Determining whether or not a person has the protected status of a ‘worker’ is a highly fact-sensitive exercise. However, as was shown by a guideline Court of Appeal ruling concerning the chairman of a professional regulatory committee, close analysis of contractual relationships usually provides the best guide.
The case concerned a legal professional who was contracted to chair the Fitness to Practice Committee of the Nursing and Midwifery Council (NMC). With a view to establishing an entitlement to paid annual leave, he asserted that he was a worker within the meaning of the Working Time Regulations 1998. In a preliminary decision that was subsequently upheld by the Employment Appeal Tribunal, that contention was accepted by an Employment Tribunal.
Ruling on the NMC’s challenge to that outcome, the Court noted that the chairman’s appointment was governed by an overarching contract which stated in terms that it did not create an employment relationship and that his status was confined to that of an independent contractor. It unambiguously provided that the NMC was not obliged to provide him with work and that he was not obliged to provide his services. Even if he accepted an assignment to preside over a hearing, he made no commitment and was entitled to subsequently withdraw.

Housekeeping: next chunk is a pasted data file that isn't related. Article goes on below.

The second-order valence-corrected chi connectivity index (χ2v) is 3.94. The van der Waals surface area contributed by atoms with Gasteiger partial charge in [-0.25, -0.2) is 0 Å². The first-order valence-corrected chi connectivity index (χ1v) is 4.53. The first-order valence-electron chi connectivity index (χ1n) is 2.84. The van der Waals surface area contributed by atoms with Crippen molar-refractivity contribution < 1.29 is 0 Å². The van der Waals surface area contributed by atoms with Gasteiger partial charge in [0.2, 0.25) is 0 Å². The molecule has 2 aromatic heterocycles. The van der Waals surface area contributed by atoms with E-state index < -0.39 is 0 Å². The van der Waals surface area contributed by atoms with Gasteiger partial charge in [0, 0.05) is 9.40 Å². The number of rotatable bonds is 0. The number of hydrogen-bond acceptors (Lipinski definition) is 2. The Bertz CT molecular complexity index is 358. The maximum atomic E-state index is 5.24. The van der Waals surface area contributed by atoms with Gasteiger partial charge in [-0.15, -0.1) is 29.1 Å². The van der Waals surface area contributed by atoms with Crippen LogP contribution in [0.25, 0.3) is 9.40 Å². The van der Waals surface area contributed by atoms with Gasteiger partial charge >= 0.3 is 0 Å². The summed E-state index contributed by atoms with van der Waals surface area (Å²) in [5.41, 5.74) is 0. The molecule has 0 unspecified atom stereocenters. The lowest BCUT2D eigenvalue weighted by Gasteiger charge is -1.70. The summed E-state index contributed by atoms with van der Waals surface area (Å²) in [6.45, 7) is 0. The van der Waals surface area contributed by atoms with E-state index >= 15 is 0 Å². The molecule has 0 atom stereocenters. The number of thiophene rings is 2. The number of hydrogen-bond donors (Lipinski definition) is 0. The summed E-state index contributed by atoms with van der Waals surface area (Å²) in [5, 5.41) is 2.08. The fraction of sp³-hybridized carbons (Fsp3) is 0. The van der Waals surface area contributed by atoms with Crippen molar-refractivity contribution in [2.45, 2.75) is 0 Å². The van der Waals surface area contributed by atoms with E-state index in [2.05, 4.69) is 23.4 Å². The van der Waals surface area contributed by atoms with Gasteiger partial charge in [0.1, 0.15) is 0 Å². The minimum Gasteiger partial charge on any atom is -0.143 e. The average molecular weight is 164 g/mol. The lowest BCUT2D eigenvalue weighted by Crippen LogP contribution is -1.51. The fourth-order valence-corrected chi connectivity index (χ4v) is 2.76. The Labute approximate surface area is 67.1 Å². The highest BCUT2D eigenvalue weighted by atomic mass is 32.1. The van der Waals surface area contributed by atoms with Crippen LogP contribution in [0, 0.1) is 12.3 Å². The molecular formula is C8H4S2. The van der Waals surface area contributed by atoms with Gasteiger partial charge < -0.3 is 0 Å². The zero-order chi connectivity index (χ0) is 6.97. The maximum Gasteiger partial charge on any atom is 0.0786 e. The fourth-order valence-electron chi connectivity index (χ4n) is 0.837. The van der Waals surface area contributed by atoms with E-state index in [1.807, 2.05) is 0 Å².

The overarching contract included certain mutually enforceable obligations concerning such matters as confidentiality and compliance with guidelines. However, the Court found that they were not the kind of obligations that would bring him within the definition of a worker. The overarching contract stopped short of requiring him to do or perform personally any services for the NMC.
In dismissing the appeal, however, the Court found that, on a day-to-day basis, the chairman provided his services to the NMC under a series of individual contracts. Such a contract arose each time he chose, in return for a fee, to accept a hearing date offered to him by the NMC. The NMC could not be viewed as merely a customer or client of his business or professional undertaking and, under each individual contract, he undertook to perform services personally.
The Court concluded that the fact that the overarching contract did not impose an obligation to work did not preclude a finding that he enjoyed worker status when he was in fact working. The individual contracts remained in force until terminated and his ability to withdraw from assignments even after he had accepted them did not change the legal position.